What Clark Griswold Can Teach You About Content Marketing

Your business could learn a few key things from Clark W. Griswold.

If you’re familiar with the iconic 80s movie Vacation you’ll know I’m talking about a bumbling but well-intentioned father who loaded his family into a station wagon and road-tripped cross country – major hijinks ensuing, of course.

Last night, while re-watching this comedy classic for the 800th time it dawned on me how Clark’s adventure presents a valuable opportunity to show how you can increase the effectiveness (read ROI) of your business’s content marketing.

Knowing your plan is good. Documenting it is better. Clark and I will show you why.


Online content marketing is a universally-lauded best practice these days, and so hopefully you already have solid plans and goals for reaching customers. (If you don’t, start with these tips for developing a strong content strategy.)

Having a content plan is a pretty commonplace practice these days. Statistics show nearly three quarters of all businesses say they have a plan, but less than a third have it documented.

Clark’s dream destination – his goal – was Wallyworld, a fanciful Disneyesque theme park located in California. Standing in Clark’s way was a series of unforeseen challenges and last-minute detours. Sound familiar?

The success of your content marketing relies on your ability to overcome daily and weekly business challenges and deliver your content with reliability, focus and consistency. A documented content plan is your hero.


Let’s get back to Clark. He took his mission to see Marty Moose, the ubiquitous theme park mascot, very seriously, as evidenced by the carefully-detailed plan loaded into his family computer (Apple IIe anyone?).

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Your content marketing plan should follow suit. Just having a blog, a few social media accounts and an email list isn’t enough to achieve your goals, whether its gaining customers, earning more sales or simply building brand authority.

How does a documented content marketing plan benefit you?

  • Aligns your business goals with customer needs, in writing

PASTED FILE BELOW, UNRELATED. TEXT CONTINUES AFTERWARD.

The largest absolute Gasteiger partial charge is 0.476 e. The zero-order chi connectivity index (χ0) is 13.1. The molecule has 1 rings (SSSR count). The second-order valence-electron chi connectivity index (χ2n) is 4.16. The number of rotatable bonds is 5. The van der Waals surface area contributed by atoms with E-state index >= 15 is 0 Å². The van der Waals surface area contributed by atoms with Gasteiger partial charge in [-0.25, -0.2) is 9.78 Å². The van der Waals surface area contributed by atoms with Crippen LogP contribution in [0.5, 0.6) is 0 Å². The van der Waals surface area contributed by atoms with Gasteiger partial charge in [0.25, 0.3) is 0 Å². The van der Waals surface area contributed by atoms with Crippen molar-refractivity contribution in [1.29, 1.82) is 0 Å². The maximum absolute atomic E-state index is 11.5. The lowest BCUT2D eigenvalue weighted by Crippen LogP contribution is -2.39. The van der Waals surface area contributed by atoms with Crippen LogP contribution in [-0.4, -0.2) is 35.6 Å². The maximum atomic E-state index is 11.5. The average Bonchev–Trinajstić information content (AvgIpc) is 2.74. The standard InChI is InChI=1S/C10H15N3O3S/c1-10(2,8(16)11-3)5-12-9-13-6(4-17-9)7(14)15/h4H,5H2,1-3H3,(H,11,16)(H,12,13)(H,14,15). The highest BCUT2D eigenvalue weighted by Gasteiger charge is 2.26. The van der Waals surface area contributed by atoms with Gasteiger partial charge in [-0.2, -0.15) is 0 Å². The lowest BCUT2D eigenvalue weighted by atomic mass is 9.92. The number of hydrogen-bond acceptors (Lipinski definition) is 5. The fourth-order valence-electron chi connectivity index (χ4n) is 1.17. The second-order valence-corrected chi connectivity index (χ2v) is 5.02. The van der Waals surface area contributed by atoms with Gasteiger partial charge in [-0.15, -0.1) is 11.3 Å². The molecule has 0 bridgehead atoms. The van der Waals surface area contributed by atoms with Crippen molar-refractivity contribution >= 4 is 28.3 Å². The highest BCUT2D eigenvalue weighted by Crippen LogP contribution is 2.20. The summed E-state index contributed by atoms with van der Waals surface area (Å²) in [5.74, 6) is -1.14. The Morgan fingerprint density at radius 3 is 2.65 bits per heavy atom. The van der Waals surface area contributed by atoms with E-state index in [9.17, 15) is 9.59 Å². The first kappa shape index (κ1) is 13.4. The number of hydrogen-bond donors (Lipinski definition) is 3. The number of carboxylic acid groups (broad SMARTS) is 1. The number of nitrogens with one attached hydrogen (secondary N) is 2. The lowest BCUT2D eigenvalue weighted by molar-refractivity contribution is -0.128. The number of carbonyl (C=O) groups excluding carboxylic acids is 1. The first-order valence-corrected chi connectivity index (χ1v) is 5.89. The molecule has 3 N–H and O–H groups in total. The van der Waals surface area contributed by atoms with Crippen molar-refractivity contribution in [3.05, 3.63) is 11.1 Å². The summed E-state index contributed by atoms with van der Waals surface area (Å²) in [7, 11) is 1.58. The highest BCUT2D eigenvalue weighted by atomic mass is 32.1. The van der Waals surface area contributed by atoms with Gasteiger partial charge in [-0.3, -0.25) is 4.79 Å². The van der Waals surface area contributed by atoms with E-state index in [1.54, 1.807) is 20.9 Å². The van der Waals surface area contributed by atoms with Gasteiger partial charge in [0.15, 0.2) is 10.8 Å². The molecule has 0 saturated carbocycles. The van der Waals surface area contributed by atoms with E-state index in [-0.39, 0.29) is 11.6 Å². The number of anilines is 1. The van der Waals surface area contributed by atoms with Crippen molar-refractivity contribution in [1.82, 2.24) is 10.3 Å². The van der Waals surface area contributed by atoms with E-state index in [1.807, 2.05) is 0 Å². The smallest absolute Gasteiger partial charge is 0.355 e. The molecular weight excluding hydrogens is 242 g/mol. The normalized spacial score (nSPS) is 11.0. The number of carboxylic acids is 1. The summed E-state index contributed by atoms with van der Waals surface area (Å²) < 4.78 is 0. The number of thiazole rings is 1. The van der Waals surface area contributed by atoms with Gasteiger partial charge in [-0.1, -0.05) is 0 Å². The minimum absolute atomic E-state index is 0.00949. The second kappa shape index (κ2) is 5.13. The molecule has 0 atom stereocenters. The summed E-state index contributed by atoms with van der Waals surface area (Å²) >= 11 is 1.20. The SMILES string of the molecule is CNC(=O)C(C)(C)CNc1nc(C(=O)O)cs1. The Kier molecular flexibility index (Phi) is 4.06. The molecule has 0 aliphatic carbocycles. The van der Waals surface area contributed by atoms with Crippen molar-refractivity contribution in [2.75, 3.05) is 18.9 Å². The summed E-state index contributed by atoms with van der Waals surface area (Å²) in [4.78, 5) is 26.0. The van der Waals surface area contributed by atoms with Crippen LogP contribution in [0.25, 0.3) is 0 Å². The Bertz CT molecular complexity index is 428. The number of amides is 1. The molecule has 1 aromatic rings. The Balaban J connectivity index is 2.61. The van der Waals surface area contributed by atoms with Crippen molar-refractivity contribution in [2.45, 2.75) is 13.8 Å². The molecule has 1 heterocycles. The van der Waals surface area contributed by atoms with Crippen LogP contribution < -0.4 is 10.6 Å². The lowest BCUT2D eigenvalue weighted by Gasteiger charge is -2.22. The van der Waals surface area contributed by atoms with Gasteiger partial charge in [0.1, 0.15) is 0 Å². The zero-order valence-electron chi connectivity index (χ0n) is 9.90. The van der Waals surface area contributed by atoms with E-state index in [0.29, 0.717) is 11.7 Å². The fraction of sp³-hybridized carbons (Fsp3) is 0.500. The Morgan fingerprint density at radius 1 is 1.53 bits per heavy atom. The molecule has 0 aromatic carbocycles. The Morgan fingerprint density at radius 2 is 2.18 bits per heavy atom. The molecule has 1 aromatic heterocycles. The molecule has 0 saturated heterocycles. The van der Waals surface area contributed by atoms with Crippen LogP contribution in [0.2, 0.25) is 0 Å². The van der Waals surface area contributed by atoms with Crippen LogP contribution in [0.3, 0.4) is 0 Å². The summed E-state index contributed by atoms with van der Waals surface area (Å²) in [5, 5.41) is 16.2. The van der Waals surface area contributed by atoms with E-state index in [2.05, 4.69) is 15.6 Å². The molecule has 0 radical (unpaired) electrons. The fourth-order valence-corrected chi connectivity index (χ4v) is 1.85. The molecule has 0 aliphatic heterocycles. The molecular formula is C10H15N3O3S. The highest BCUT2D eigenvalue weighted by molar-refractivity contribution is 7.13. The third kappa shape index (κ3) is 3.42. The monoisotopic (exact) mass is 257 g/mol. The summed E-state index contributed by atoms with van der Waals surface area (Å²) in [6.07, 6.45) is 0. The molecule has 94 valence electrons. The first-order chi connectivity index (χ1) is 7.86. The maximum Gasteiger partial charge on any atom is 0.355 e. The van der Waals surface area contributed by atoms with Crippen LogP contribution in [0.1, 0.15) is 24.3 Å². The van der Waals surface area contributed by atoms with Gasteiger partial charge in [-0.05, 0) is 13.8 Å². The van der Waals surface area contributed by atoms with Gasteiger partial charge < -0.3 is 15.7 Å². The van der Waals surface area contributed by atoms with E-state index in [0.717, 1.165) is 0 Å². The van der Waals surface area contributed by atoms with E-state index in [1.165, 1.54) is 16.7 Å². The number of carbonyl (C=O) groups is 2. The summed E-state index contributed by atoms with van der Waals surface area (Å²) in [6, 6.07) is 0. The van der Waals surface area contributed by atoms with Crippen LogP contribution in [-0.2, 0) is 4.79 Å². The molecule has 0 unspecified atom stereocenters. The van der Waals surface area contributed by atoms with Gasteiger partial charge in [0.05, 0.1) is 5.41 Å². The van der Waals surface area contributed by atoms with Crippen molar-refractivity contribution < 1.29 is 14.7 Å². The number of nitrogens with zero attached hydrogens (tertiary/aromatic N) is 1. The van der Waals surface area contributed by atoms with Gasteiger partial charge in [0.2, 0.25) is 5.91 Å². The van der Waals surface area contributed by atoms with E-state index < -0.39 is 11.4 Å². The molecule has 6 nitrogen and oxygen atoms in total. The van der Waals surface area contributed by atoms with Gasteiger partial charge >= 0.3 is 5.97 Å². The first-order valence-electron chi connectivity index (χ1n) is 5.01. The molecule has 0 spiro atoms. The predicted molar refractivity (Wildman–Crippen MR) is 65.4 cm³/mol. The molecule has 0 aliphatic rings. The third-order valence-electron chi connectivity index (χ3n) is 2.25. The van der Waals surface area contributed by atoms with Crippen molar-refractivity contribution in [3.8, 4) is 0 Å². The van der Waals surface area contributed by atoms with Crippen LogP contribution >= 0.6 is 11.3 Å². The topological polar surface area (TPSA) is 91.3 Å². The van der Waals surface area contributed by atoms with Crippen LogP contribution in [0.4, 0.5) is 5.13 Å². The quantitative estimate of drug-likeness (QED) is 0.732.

• Schedules your deliverables, makes you accountable to your global plan
  • Keeps you on-target, maintains consistency of your seasonal marketing goals
  • Allocates your resources of time and talent, allows you to plan ahead
  • Allows you to keep the content stakeholders on deadline
  • Helps you carefully and thoughtfully address the specific needs of your customers

Our friend Clark knew his budget. He knew how many miles he needed to travel each day. And he knew how much time he could spend at each destination. There were no details left to chance, which came in quite handy when the wheels started coming off (literally!) the Wagon Queen Family Truckster.

By developing a documented plan you will definitively outline the how, when, who, where and why of your content marketing, and in-effect establish a tangible roadmap to your guiding strategy. 


Clark may have been distracted by Christy Brinkley in a Ferrari, but he knew better than to stop at the Gateway Arch or the world’s second largest ball of twine. He built a strong plan and referred back to it frequently.

Unfortunately, there is no one-size-fits-all template for developing a documented content plan. You’ll want to base it on factors such as the size of your business, the complexity your plan and the size of your marketing goals.

Here are the essential elements your plan must address:

  • Your story: what is the message you want to send out to your audience, including your voice and tone, and unique value proposition?
  • Current state: describe what your company currently offers and what types of content would help you better reach customers and build your brand; see what works for your competitors, as well as for brands you admire
  • Content plan: define what types of and topics of content you could develop, and for what channels they would be best used. Creating personas for your audience is a good exercise for determining their online behavior
  • Editorial schedule: map out the frequency and types of messages used in your content plan, making sure to identify the desired response or engagement level

I’ll address the above topics in more detail in future articles, but please feel free to contact me with any questions about developing a content marketing plan.

Yes, sadly the Moose told Clark the park was closed. (A side lesson to keep your eye on the big picture at all times.) But, in the end you know that Clark stuck with his objectives of making his family happy and he stuck with his plan to get there.

You may not find yourself jumping a station wagon 50 yards into the desert, but you will find that a documented plan will keep your content marketing efforts moving forward.


  • Is my content plan detailed enough for my business?
  • How can I improve the ROI of my content marketing?
  • What are the best tools for my content plan?

Sadly, there are no stock answers, but I’d love to try and help you out. Please contact us if you’d like to discuss your business’s content plan. 

Film stills copyright Warner Bros. Studio